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Battle for East Prussia
The German Army Defends the Reich
201 pages; 12 chapters and 2 appendixes
In 1944-45 the seemingly irresistible Soviet Army stormed into German East
Prussia. The German Army defending East Prussia was strong but poorly led
and invariably the Soviet Army broke through. Numerous fortified areas covered
a major portion of East Prussia. However, German Army Group North that was
linked to the defense of East Prussia to the north proved invincible and was not
broken by massive Soviet Army assaults. German Army Group North was
transformed into Army Group Courland, which held out until after World War II
Prior to January 1945, in East Prussia, the German Army had experienced a
series of Soviet Army offensives rippling across the western Soviet Union from
June to August of 1944. Those Soviet offensives included the Belorussian
operation, the Lvov-Sandomierz Operation, and the operations in the Baltic States.
As a result, Soviet Army forces swept to the boundary of East Prussia and to
the Narev and Vistula River lines north and south of Warsaw. Battle For East
Prussia describes how the German Army defended East Prussia in 1944-45.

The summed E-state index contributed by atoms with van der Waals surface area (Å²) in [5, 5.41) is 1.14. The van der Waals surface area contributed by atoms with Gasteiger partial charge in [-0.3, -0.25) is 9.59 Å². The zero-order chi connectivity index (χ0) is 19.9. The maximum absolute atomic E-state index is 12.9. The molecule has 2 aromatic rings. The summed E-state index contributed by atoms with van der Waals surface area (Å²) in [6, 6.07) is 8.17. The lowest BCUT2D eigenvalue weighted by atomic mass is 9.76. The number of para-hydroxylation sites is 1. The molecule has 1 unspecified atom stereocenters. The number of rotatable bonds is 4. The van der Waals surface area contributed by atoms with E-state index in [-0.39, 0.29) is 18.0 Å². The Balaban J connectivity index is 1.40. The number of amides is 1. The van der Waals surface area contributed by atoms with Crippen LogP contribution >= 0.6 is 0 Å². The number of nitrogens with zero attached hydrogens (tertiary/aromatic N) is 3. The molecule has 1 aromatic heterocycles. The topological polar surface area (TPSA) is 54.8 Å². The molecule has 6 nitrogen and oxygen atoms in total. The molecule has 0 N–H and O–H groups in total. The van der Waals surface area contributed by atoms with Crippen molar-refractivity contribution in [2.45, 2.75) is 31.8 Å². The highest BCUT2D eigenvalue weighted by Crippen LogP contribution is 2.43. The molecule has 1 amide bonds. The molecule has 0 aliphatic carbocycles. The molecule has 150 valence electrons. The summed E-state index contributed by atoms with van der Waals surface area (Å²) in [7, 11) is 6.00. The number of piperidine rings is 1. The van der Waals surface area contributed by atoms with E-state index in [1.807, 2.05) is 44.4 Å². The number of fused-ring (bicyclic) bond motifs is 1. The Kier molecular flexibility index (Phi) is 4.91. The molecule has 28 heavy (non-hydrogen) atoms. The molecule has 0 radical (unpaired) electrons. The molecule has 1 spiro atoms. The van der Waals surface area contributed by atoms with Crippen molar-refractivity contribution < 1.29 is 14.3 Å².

"On 19 January 1945, the Soviet 11th Guards Army began its commitment against the German 3rd Panzer Army's left
flank. The attack was made along a narrow corridor north of the Inster River, on a twelve-kilometer front. Twelve Soviet
divisions advanced westwards, spearheaded by the Soviet 2nd Guards Tank Corps. The Soviet 1st Tank Corps attacked
to the west with orders to turn south, after its initial breakthrough of the German front, into the Soviet 11th Guards Army's
sector. The Red Army’s aim was to cut behind German forces defending the Insterberg-Gumbinnen area of East Prussia.
The Soviet attack caught the German forces in the flank as the Soviet 2nd Guards Tank Corps, and elements of the
Soviet 1st Tank Corps penetrated 20 to 30 kilometers into the German rear area. The German 5th Panzer Division
attempted to react rapidly to meet the Soviet breakthrough and stop it before it reached the critical rail line running to the
rear from Insterberg to Konigsberg.
However, the Soviet armored advance effectively unhinged those German defenses that had held firm for so many days in
the Gumbinnen area. From that point on the entire German defensive front began to unravel."
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Excerpt from Battle for East Prussia